BLOG

Watch: Suspect in NYC Terrorist Attack Specifically Targeted Children

More details are emerging about the terrorist attack this week in New York City.

Terrorist suspect Sayfullo Habibullaevic Saipov had reportedly been planning his attack for a year and used online resources to find his weapon of choice: a pickup truck from Home Depot. He then looked for the best spot for his attack, searching for “Halloween in New York City” and choosing a place where he would be likely to kill children.

On today’s show, Glenn warned that times have changed – terrorists can be radicalized and given instructions for carrying out attacks from anywhere in the world. Our tactics for fighting them need to evolve.

This article provided courtesy of TheBlaze.

GLENN: The disturbing details of how Saipov, the Uzbek immigrant turned terrorist planned and executed his attack is becoming very clear. And it needs to become clear to all of us that times are changing. The narrative gives us a frightening look inside of the mind of a cold-blooded and calculated killer.

Saipov had been planning his attack on Manhattan, the West Side bike path for a year. We still don't know when and how long he had been radicalized. But for any new and aspiring ISIS recruit getting instruction from the caliphate is actually pretty easy. You just pull up an app on your phone and log into the internet. Both ISIS and al-Qaeda give instructions and directions online that act as some sort of demented University of Phoenix for terrorists. I hope we're monitoring that.

Several months ago, ISIS began telling their followers to stop coming to Syria and Iraq. They could be more effective by staying in their home countries. ISIS began directing their soldiers to use vehicles as weapons in order to stay off the radar of law enforcement.

Saipov took this instruction and made the decision around September to use a truck. On October 4th, he searched online for a Home Depot store in New Jersey. He noted a location that rented trucks and continued his preparation.

On the 18th of last month, he began looking for the best spot to execute his attack. He wanted to inflict the maximum amount of casualties. But not just on any people would do. He wanted to make a statement. He looked up Halloween in New York City. You can only imagine what he saw as he clicked through image after image of trick-or-treaters walking down the West Side path. He chose specifically this location with hopes that children would be killed.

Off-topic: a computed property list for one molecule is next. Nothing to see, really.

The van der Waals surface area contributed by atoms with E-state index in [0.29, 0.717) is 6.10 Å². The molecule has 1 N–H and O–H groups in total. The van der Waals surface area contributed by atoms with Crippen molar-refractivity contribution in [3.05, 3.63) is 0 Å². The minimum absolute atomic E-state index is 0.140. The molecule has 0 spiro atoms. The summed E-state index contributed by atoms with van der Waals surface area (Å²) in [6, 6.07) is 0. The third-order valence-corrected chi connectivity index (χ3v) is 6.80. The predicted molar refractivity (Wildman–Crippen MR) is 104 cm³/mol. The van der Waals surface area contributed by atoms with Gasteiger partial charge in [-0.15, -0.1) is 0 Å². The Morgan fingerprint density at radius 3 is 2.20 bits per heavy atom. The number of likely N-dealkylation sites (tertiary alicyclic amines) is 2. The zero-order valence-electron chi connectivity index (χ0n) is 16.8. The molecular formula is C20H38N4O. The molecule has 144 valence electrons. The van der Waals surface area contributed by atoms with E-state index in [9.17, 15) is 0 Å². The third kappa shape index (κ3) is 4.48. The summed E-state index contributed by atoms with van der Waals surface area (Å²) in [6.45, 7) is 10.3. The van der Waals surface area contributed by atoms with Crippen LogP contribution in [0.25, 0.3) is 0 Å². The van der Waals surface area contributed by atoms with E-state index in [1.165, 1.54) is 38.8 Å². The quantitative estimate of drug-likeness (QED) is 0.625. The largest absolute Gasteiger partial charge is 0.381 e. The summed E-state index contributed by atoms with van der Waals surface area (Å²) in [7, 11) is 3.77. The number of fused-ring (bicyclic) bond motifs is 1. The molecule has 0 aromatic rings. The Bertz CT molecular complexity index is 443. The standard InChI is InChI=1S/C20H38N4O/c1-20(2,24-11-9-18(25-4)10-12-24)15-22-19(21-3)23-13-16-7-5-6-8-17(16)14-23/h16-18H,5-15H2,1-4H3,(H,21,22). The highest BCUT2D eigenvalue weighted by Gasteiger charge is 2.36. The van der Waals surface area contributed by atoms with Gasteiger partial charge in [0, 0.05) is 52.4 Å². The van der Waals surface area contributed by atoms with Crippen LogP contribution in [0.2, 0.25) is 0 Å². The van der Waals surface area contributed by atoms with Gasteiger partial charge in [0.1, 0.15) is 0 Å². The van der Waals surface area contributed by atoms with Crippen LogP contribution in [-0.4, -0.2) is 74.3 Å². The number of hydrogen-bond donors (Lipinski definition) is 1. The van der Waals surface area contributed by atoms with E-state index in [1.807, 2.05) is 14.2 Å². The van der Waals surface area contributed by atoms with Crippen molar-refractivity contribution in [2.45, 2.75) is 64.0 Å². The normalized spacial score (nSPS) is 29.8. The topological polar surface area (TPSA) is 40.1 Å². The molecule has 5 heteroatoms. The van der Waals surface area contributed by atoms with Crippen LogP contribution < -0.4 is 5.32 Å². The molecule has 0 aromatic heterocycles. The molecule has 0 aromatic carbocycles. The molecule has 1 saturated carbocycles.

He rented a practice truck on October 22nd. He began making his dry runs. On October 28th, he scoped the target location one last time. He was ready. He carried a stun gun. Three knives. Just in case he lived long enough to use them. He originally planned on hanging two ISIS flags on the front and the back of the truck, but changed his mind the last minute. He didn't want to risk attracting attention before entering the walkway. Inside the truck, police found a handwritten note, both Arabic and English. It read no God. But God and Muhammad as his prophet.

Islam will endure. We are entering a new era in the War on Terror. Where people can be radicalized, taught, and instructed from the comfort of their own home, anywhere in the world. They're smart, they're calculating, and they are devoted.

The terrorists have evolved. The question is, can we stop arguing with one another long enough to evolve to stop them?

RADIO

Malcolm Gladwell explains why memories are totally unreliable

Tired of all the calendars and yearbooks? Too bad, we're gonna talk about it some more. Malcolm Gladwell joined the radio show Thursday to talk about what he found when it comes to memories and the way they function. Turns out there's a reason you don't prosecute based off of 36-year-old memories, believe it or not.